Much like if you are a member of the Asian community living somewhere like Luton or Bradford, everything is very culturally based. That was the thing for man growing up, so the Jamaican food, music, fashion, lifestyle, dress sense was my identity. I’m third generation Windrush so you have to remember, for English kids like myself, it took us a while to find our own nationality. My parents are Jamaican but I was born in St Thomas’s hospital, my passport is red, I have the NHS, I don’t have the same upbringing as someone born in a tropical country. So my relationship with music is sort of a hybrid of both of those worlds. 

Speaking of The Windrush generation, let’s turn to your latest single ‘Black Is My Colour’. You have this incredible ability to talk about crucially important and serious topics but communicate them in a way that is positive and radiates this brighter future mentality. This single is no different, in the way that you touch on things like the oppressive racism toward the Windrush generation and the Brixton riots, but embed those lessons in a positive up-tempo riddim. Do you think that powerful messages travel further and quicker when they are imbued with positive energy?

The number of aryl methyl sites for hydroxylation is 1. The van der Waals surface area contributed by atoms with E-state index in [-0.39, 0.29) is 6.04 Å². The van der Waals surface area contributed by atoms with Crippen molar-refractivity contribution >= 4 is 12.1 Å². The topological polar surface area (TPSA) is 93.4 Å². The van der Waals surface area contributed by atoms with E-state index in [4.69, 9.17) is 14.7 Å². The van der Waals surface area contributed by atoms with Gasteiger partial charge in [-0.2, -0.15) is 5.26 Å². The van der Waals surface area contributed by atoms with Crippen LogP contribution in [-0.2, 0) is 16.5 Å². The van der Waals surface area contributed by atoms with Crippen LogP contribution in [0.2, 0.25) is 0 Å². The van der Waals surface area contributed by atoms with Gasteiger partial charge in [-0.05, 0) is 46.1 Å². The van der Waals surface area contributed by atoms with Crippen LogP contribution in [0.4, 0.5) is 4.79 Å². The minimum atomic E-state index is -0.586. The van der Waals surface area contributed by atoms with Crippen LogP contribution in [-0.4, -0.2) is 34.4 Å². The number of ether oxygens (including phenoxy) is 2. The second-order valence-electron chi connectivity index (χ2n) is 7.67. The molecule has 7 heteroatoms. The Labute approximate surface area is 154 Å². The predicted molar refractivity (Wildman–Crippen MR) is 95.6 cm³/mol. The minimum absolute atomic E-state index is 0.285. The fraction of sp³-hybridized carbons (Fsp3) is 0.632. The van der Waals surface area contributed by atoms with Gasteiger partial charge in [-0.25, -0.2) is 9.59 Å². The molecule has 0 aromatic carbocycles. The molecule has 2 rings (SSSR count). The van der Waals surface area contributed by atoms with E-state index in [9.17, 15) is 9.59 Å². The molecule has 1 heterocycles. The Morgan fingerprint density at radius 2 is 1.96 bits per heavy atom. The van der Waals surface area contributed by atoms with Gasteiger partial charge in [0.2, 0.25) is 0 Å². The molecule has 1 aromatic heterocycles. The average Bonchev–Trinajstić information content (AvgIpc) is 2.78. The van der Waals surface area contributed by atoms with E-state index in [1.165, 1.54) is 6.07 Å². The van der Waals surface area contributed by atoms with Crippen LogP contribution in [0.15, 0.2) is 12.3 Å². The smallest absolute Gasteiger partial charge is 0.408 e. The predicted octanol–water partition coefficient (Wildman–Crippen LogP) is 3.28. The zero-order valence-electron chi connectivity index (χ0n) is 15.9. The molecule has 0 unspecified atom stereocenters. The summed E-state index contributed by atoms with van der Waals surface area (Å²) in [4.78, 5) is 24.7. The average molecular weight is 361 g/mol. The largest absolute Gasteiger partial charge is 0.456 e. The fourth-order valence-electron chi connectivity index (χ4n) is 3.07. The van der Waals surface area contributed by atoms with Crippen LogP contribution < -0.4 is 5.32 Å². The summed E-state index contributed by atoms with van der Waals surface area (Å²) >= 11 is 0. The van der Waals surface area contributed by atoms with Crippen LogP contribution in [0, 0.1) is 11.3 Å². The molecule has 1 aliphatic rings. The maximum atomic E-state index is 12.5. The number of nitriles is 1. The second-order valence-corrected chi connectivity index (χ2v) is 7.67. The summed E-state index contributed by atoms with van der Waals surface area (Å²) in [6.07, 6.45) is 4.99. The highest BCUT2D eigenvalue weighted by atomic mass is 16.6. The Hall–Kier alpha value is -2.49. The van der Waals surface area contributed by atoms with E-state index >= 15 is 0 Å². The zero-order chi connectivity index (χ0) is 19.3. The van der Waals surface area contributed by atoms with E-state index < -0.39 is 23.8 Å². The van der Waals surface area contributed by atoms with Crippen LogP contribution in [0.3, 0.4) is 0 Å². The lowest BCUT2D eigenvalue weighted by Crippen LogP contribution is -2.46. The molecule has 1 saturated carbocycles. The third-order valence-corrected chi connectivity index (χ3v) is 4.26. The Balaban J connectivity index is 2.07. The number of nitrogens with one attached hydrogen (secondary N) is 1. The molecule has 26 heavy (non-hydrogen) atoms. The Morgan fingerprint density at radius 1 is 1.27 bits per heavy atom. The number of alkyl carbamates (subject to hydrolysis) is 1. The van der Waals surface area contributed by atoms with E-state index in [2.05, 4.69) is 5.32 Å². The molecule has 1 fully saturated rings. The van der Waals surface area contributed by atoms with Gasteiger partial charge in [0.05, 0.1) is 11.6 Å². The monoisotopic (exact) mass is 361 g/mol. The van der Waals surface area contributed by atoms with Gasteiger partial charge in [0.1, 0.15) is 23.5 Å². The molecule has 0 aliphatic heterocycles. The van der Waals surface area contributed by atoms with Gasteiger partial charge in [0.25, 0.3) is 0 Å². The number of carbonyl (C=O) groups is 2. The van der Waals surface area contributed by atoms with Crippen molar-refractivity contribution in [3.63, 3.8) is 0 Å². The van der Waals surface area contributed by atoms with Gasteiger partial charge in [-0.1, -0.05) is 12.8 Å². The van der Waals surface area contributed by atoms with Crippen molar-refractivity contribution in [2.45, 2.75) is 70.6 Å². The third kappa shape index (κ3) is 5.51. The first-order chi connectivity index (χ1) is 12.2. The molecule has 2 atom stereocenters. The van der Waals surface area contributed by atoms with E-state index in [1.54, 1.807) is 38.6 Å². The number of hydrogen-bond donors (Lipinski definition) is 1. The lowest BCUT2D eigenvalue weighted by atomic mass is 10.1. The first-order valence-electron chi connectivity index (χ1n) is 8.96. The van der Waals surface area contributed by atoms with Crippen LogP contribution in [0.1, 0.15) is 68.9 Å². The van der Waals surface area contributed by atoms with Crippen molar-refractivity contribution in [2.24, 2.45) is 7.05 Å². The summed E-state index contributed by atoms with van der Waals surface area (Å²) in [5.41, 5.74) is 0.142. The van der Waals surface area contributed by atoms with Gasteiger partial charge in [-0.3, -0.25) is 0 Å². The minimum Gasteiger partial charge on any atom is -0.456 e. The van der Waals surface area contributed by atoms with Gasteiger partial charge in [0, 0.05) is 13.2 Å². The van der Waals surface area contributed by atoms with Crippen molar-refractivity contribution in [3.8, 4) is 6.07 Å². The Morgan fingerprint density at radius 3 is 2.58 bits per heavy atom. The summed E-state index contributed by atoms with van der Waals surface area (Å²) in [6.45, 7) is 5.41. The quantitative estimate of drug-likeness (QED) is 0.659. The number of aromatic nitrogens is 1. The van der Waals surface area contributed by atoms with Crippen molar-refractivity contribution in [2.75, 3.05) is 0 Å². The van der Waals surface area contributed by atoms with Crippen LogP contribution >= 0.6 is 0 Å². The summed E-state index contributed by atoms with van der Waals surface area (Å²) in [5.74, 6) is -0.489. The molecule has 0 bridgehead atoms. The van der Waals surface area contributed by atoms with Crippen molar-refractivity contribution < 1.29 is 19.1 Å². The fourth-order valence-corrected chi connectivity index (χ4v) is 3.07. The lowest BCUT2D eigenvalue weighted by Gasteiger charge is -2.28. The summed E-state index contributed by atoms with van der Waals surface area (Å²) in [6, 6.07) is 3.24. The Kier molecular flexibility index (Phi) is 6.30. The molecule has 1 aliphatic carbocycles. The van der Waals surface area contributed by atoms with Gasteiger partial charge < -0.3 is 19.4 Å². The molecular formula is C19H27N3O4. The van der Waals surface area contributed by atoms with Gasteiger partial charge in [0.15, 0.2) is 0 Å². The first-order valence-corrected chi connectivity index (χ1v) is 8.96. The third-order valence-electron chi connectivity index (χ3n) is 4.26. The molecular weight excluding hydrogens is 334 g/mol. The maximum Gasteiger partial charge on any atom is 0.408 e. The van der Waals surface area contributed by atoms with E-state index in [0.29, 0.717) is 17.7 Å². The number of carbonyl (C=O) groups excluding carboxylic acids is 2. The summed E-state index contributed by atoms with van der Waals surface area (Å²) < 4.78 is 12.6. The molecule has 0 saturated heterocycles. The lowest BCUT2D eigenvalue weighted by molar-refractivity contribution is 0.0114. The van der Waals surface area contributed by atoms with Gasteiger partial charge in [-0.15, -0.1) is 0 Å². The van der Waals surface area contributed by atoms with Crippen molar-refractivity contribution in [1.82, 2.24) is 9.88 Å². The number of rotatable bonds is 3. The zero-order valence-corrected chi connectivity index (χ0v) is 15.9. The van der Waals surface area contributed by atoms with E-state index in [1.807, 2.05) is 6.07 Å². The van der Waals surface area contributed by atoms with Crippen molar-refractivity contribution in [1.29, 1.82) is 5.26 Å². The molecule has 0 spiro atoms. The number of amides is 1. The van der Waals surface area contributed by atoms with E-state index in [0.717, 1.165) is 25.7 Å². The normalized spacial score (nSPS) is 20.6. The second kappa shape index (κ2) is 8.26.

Yay & Nah. We hope so, but how many bad things happen despite us all knowing that they’re happening and us all trying to inform as many people as possible of certain problems’ existence. Highlighting the situation is just highlighting the situation. In school, I didn’t learn or communicate well with straightforward information, if a teacher just said “Pick up a book and read from pages 6 to 14”, I’m going to make paper planes and play noughts and crosses. So that way of communicating with me is never going to work but if you make it interesting in some way for me I’m going to give you my undivided attention and conform to your will. I’m sure its the same for lots of other people. 

How do you balance your time? You have your hands in so many pots, do you have a set structure of how you dedicate your time to different endeavours or do you do whatever you feel on a certain day?  

It’s definitely a bit of both, to be honest, big up my work wife Shar who is my business manager, she runs my life bro that adds that needed bit or organisation. Then the other half is exactly what you said where I do whatever I’m feeling inspired to do in the moment, which definitely makes Shar’s life very stressful haha. 

At the beginning of your presenting career, did it ever get tricky to focus on the music amongst all your other commitments or did you always prioritise the music because that’s where everything else grew from?